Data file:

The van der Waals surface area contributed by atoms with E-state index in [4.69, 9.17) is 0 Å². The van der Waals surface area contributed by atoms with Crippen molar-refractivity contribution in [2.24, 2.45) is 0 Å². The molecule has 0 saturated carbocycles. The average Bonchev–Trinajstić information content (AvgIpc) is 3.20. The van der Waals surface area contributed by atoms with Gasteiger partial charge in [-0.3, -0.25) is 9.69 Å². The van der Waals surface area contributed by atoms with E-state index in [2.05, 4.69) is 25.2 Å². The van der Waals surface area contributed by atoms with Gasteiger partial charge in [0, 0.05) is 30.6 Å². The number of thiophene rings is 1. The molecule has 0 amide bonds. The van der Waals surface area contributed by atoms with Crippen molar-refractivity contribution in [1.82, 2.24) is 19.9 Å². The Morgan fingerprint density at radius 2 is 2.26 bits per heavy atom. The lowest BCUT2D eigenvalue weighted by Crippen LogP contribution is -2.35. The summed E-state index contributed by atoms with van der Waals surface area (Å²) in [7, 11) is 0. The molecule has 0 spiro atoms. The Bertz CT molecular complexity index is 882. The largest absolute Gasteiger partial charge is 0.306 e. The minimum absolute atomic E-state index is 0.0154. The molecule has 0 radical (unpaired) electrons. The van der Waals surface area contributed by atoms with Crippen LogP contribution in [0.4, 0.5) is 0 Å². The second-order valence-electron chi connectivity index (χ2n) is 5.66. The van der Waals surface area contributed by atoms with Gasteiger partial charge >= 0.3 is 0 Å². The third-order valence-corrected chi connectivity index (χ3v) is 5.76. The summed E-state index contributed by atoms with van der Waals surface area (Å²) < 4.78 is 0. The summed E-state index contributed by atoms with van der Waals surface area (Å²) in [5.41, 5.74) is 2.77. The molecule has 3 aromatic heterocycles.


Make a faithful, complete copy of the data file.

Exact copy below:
The van der Waals surface area contributed by atoms with E-state index in [4.69, 9.17) is 0 Å². The van der Waals surface area contributed by atoms with Crippen molar-refractivity contribution in [2.24, 2.45) is 0 Å². The molecule has 0 saturated carbocycles. The average Bonchev–Trinajstić information content (AvgIpc) is 3.20. The van der Waals surface area contributed by atoms with Gasteiger partial charge in [-0.3, -0.25) is 9.69 Å². The van der Waals surface area contributed by atoms with E-state index in [2.05, 4.69) is 25.2 Å². The van der Waals surface area contributed by atoms with Gasteiger partial charge in [0, 0.05) is 30.6 Å². The number of thiophene rings is 1. The molecule has 0 amide bonds. The van der Waals surface area contributed by atoms with Crippen molar-refractivity contribution in [1.82, 2.24) is 19.9 Å². The Morgan fingerprint density at radius 2 is 2.26 bits per heavy atom. The lowest BCUT2D eigenvalue weighted by Crippen LogP contribution is -2.35. The summed E-state index contributed by atoms with van der Waals surface area (Å²) in [7, 11) is 0. The molecule has 0 spiro atoms. The Bertz CT molecular complexity index is 882. The largest absolute Gasteiger partial charge is 0.306 e. The minimum absolute atomic E-state index is 0.0154. The molecule has 0 radical (unpaired) electrons. The van der Waals surface area contributed by atoms with Crippen LogP contribution in [0.4, 0.5) is 0 Å². The second-order valence-electron chi connectivity index (χ2n) is 5.66. The van der Waals surface area contributed by atoms with Gasteiger partial charge >= 0.3 is 0 Å². The third-order valence-corrected chi connectivity index (χ3v) is 5.76. The summed E-state index contributed by atoms with van der Waals surface area (Å²) < 4.78 is 0. The summed E-state index contributed by atoms with van der Waals surface area (Å²) in [5.41, 5.74) is 2.77. The molecule has 3 aromatic heterocycles.